Lawmakers push constitutional convention

Clair McFarland, Riverton Ranger via Wyoming News Exchange
Posted 3/4/21

It’s been 234 years since the Constitutional Convention, and some Wyoming lawmakers think that’s long enough.

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Lawmakers push constitutional convention


RIVERTON — It’s been 234 years since the Constitutional Convention, and some Wyoming lawmakers think that’s long enough.

State Senate Joint Resolution 2 is a bid to launch a new convention of states in order to amend the U.S. Constitution in ways that would limit federal power.

State Senators Cale Case, R-Lander and Ed Cooper, R-Ten Sleep, and State Rep. Pepper Ottman, R-Riverton, have co-sponsored the bill, which was introduced to the Senate on Feb. 24. It was heard Wednesday in the Senate Minerals, Business and Economic Development Committee.

Cooper represents portions of Fremont County as well as Big Horn, Hot Springs, Park and Washakie counties.

Notably, other pens behind the effort are those of House Speaker Eric Barlow, R-Gillette, and Senate Majority Floor Leader Ogden Driskill, R-Devils Tower.    

The convention of states agenda has three priorities, if convened: to cap federal spending, limit centralized authority and impose term limits for members of Congress. 

No other objectives would be permitted under the bill language.

Voting on the bill was delayed until the Minerals Committee’s Friday meeting.

During the committee meeting Wednesday, debate grew lively, evoking points of order and even a direct personal comment from State Sen. Chris Rothfuss, D-Laramie.

Rothfuss addressed the large crowd of presenters in the meeting room, most of whom spoke in favor of the convention. He said he doubts whether the rules of the agenda and the Constitution could be followed by proponents if the proponents won’t follow health orders.

“Far less than half of you are wearing masks, which is the rule that we have now…. So when we contemplate the protection of rules, and advocacy by folks who won’t follow the simple ones, it’s a challenge,” he said.  

Rothfuss later was rebutted by presenters, but also indirectly by Case, who presented before the committee. Case spoke sentimentally of the intellect and deference to history exhibited by the nation’s founding fathers, and said “can you imagine being there when the Federalist Papers were coming out?”   

He said that a convention of states is a respectful alternative to the increasing political and societal tensions that have been roiling throughout the nation in recent months. And, presumably in reference to Rothfuss’s comments, Case said “I’m not worried about a runaway convention… That doesn’t bother me.”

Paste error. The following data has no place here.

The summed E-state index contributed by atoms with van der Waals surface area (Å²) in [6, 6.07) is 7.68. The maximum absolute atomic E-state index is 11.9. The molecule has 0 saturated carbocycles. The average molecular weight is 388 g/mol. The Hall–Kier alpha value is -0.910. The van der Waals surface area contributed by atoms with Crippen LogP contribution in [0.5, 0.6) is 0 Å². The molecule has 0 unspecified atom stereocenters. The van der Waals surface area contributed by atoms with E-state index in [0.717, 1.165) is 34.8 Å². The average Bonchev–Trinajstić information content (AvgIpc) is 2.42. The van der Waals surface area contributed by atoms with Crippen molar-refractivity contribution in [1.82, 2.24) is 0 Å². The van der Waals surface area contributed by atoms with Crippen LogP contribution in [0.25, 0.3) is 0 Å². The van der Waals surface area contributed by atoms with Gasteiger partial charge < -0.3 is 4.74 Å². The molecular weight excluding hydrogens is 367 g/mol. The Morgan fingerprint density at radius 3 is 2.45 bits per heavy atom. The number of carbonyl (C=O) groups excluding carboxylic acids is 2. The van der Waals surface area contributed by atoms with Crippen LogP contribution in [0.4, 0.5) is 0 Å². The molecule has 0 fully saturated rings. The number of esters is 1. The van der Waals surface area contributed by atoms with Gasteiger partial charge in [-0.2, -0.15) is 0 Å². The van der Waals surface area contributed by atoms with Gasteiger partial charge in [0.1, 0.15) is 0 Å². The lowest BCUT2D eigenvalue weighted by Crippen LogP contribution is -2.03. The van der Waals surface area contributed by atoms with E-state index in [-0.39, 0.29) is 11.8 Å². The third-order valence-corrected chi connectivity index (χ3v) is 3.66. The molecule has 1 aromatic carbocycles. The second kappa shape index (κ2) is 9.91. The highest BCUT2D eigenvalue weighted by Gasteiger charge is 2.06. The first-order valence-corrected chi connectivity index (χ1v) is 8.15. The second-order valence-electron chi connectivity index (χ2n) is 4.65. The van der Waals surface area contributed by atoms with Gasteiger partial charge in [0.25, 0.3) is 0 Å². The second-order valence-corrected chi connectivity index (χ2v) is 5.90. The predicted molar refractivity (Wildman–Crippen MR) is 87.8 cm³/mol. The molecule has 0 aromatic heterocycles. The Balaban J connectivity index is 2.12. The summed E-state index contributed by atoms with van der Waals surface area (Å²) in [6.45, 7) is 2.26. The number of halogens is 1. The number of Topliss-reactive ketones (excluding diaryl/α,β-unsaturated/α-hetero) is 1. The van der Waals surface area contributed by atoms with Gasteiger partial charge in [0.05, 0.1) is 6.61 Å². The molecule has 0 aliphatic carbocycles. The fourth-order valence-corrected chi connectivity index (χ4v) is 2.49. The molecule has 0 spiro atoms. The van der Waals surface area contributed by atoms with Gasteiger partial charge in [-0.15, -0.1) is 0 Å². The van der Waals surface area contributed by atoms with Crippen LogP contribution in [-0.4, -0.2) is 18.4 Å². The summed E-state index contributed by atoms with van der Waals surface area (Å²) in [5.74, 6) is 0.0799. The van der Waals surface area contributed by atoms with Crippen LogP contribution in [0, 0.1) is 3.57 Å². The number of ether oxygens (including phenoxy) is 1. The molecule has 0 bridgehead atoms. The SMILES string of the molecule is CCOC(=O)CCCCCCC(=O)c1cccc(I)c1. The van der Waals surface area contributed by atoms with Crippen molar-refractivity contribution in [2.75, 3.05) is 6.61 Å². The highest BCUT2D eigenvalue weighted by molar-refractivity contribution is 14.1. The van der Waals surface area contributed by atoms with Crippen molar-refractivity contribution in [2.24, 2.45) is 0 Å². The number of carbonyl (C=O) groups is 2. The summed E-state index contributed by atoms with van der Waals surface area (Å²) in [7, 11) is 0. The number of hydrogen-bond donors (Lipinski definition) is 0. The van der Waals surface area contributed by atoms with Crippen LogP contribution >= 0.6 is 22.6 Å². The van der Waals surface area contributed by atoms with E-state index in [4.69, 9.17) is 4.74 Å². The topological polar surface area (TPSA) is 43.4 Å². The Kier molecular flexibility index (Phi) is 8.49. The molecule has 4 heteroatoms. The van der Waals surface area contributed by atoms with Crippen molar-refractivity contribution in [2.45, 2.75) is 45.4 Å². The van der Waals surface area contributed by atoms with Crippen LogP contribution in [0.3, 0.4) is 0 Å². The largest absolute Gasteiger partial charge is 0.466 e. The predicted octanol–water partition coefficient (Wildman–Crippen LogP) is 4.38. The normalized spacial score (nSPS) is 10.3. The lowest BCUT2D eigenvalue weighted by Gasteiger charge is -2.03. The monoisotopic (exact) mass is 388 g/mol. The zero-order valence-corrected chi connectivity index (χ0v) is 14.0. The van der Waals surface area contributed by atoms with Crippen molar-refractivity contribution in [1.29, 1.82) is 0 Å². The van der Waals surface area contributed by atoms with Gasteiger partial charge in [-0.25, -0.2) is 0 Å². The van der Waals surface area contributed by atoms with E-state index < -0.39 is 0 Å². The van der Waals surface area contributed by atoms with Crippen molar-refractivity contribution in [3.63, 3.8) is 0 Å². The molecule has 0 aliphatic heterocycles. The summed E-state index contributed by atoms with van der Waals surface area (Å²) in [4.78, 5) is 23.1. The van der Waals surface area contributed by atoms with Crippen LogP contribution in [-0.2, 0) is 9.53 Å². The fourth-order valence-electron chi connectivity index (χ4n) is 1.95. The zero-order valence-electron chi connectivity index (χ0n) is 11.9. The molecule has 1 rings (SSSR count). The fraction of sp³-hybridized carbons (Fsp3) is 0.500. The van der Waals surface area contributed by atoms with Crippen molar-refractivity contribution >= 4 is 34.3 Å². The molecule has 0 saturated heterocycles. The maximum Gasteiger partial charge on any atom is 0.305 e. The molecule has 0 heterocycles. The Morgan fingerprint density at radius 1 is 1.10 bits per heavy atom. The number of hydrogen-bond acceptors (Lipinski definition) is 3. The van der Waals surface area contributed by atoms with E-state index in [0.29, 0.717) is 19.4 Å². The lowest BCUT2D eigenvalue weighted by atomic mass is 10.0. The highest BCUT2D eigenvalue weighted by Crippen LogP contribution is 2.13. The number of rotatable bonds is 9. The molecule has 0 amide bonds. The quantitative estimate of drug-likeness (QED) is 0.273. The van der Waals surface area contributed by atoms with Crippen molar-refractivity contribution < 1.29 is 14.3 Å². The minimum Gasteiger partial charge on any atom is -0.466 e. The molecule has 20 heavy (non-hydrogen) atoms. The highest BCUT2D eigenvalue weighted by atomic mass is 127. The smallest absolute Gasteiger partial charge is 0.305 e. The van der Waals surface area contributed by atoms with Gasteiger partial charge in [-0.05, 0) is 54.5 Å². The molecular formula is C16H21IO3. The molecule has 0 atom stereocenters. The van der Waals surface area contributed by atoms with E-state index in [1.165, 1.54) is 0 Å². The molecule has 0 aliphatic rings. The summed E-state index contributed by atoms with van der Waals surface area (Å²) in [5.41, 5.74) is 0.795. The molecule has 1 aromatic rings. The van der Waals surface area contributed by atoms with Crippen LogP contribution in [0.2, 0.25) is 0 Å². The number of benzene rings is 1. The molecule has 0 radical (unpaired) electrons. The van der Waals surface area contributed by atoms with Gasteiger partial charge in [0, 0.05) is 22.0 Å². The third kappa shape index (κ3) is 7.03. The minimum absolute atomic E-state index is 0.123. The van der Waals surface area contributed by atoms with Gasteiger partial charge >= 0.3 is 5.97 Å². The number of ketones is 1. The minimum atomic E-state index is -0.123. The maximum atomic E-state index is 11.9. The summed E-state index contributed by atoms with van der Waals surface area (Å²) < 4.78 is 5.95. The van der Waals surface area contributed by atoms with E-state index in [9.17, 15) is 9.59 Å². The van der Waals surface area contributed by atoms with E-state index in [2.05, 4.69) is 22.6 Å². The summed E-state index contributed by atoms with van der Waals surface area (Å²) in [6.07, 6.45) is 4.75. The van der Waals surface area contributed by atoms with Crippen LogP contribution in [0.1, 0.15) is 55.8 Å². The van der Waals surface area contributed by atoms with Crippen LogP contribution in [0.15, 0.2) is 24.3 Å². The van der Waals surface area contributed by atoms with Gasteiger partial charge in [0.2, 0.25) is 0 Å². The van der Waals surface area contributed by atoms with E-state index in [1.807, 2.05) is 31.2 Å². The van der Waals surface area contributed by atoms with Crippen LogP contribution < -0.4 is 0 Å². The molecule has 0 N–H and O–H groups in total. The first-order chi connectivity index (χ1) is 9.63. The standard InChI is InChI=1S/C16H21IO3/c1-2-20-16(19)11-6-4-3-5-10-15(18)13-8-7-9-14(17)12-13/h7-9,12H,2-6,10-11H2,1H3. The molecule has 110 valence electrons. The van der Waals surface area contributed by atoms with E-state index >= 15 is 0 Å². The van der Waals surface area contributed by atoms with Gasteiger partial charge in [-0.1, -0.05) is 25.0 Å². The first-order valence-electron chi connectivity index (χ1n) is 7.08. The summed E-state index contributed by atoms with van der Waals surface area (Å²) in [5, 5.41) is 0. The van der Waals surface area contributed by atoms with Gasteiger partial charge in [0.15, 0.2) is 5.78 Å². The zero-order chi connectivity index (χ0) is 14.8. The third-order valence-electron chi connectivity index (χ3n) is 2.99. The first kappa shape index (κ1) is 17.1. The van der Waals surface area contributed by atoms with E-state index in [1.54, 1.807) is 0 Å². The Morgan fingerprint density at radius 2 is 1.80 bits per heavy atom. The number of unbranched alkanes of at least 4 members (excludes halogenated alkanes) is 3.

The longtime senator pointed to the convention's agenda limitations, and to the portion of the Constitution that enables it.   

Case told The Ranger in an interview that the Legislature has tried to call for a convention before, but those bills have failed in the past.

Nevertheless, “it is a serious attempt to use the tools available in the Constitution to reassert state power in our federal system and attempt to reign in the fiscal irresponsibility,” he said.

 The bill itself references the debt, which is now about $28 trillion and has outstripped America’s gross domestic product.   

President Joe Biden has proposed fiscal budget of $6.14 trillion. The Trump administration went another $3 trillion into the red in 2020 amid COVID-19 economic measures and the national recession.

“The federal government has created a crushing national debt through improper and imprudent spending,” reads the resolution draft, averring further that “the federal government has invaded the legitimate roles of the states through the manipulative process of federal mandates, many of which are unfunded mandates, and… has ceased to operate under a proper interpretation of the Constitution of the United States.”

Under Article Five of the Constitution, Congress only would be compelled to call the convention if two-thirds of the states – that’s 34 total – applied. Even with the two-thirds achieved, it would take 38 states to ratify the new amendments.

So far, 15 states have passed convention resolutions, 11 (including Wyoming) have active legislation toward that end, and eight have passed the bid in one legislative chamber, according to the Convention of States website.   

Alaska, Texas, Arizona, Utah, Oklahoma, Louisiana, Arkansas, Mississippi, Alabama, Georgia, Florida, Tennessee, Indiana, Missouri and North Dakota are fully on board.   

New Mexico, South Dakota, Iowa, Wisconsin, West Virginia, Virginia, North Carolina and New Hampshire have cleared one chamber.   

Wyoming, Montana, Washington, Nebraska, Illinois, Kentucky, South Carolina, Vermont, Massachusetts, New Jersey and Maryland are entertaining legislation.   

If all those states passed similar resolutions, they’d have their minimum presence of 34, to compel Congress to call the convention – but would fall short of the 38 needed to amend the nation’s founding document.